BOLDtexters Tim Stimpson and Liz John both write for The Archers, which is currently celebrating its platinum anniversary as the world’s longest running soap opera. In the blog below (taken from his website) Tim writes about reaching such a remarkable milestone.
January 1st may have brought to an end a truly ghastly year, but it was also the platinum anniversary of the world’s longest running continuing drama – or soap. Radio 4 marked it in a variety of ways, including a New Year pub quiz, Woman’s Hour and Farming Today specials, as well as a fascinating documentary about how seven decades of seismic social change has been reflected in The Archers. You can hear it here.
I make a few pithy contributions, alongside much more interesting guests, including current Editor Jeremy Howe, ex-Editor Vanessa Whitburn, as well as actors Angela Piper (Jennifer Aldridge), Louiza Patikas (Helen Archer), and the Earl of Portland aka Tim Bentinck (David Archer). The are also interviews with longest-serving cast member, Patricia Greene, who has played Jill non-stop since 1957, and 102-year-old June Spencer (Peggy), who appeared in the very first episode.
Writing the show day-to-day, it’s all too easy to forget what an extraordinary institution one is part of. Unlike the TV soaps, which are always looking for the next big sensation with which to hook in viewers, The Archers takes its time, eavesdropping on the residents of Ambridge for twelve meticulously researched minutes every day (except Saturdays when we turn the listening devices off!). As such it’s become an integral part of five million people’s lives, many of them ageing, raising families and overcoming challenges alongside the characters.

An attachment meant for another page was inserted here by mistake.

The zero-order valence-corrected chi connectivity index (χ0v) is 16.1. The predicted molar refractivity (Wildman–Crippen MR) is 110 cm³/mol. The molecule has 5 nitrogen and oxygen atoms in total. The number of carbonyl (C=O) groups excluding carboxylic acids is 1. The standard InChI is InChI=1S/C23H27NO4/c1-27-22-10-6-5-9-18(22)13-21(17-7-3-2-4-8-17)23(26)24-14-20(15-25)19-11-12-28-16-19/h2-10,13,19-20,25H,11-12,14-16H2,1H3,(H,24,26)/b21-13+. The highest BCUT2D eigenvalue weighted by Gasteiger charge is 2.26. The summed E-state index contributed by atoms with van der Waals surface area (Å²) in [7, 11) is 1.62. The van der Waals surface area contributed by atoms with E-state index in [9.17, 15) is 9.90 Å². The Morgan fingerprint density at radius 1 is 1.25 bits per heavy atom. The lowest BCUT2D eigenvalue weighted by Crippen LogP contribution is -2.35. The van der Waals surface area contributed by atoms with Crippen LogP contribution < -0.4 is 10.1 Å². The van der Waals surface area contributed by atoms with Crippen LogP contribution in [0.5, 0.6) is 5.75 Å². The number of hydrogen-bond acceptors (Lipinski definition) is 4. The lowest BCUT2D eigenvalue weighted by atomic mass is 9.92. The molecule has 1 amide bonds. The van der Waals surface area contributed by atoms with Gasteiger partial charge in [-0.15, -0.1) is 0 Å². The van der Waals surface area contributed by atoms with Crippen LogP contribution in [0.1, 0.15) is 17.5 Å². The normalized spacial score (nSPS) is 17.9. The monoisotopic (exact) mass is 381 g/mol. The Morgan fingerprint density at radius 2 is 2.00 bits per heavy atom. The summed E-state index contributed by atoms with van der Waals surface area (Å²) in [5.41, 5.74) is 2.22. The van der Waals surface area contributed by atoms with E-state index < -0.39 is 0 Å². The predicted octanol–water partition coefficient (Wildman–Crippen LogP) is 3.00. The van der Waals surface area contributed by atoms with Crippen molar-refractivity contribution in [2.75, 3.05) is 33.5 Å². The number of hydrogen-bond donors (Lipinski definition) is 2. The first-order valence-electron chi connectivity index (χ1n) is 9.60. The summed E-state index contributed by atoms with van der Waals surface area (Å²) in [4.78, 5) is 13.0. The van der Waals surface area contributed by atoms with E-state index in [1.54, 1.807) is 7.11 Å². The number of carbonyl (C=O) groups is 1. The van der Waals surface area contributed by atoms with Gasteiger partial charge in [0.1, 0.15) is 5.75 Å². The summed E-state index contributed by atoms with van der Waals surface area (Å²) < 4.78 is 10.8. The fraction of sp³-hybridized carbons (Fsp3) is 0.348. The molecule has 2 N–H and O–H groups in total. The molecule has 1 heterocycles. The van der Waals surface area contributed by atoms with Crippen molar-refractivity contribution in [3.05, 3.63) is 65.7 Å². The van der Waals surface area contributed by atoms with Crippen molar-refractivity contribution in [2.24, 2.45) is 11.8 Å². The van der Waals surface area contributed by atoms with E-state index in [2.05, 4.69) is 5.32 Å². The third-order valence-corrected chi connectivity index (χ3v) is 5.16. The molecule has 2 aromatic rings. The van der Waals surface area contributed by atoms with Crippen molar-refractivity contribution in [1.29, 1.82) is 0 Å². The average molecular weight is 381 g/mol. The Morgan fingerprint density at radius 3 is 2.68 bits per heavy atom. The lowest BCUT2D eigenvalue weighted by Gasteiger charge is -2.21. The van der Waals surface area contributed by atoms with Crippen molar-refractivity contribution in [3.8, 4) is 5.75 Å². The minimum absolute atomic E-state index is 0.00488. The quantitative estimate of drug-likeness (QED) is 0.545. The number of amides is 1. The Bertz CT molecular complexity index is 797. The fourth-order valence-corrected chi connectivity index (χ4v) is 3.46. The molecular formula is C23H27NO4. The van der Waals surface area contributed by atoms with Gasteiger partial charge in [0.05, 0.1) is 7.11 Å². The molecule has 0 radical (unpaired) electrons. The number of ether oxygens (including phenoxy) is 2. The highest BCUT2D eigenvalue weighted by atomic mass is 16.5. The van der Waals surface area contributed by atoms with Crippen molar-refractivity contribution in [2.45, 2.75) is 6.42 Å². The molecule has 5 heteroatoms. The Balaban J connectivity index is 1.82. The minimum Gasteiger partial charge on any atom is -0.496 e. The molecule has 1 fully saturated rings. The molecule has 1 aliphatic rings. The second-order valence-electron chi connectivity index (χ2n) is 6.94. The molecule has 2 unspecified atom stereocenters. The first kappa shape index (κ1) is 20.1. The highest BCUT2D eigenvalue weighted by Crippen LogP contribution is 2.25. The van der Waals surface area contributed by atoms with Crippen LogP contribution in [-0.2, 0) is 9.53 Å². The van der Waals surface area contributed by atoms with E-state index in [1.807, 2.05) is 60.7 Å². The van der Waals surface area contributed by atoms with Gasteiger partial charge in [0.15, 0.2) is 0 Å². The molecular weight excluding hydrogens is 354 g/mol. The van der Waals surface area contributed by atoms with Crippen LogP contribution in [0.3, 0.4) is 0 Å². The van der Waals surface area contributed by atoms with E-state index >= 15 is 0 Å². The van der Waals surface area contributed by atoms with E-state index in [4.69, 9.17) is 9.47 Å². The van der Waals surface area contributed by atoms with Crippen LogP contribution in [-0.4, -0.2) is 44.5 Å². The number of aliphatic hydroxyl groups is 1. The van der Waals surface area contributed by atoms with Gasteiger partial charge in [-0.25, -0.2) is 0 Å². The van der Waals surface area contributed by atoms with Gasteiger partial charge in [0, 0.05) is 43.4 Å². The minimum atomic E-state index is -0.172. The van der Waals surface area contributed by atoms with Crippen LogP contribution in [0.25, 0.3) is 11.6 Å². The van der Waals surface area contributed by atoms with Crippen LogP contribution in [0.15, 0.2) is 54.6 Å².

It was also startling to hear some of my colleagues’ deepest thoughts about the show. I was particularly struck by Paddy’s (sorry, Patricia’s) idea of Lakey Hill being God’s piece of Ambridge because it was there before the village ever existed. It’s why our characters so often walk up it when they are in need of perspective or time for reflection. I’ve never thought of it like that, but I will do from now on. It’s quite amazing that a programme created to improve post-war farm production has found such a profound place in the nation’s heart. As another ex-Editor Sean O’Connor put it in a recent Guardian article, it’s a “peculiarly English epic”.
And finally, if that sounds too high-minded, I also feature in a Telegraph article about sex in The Archers. I wouldn’t describe it as adult content, but you will have to get past the paywall to view it…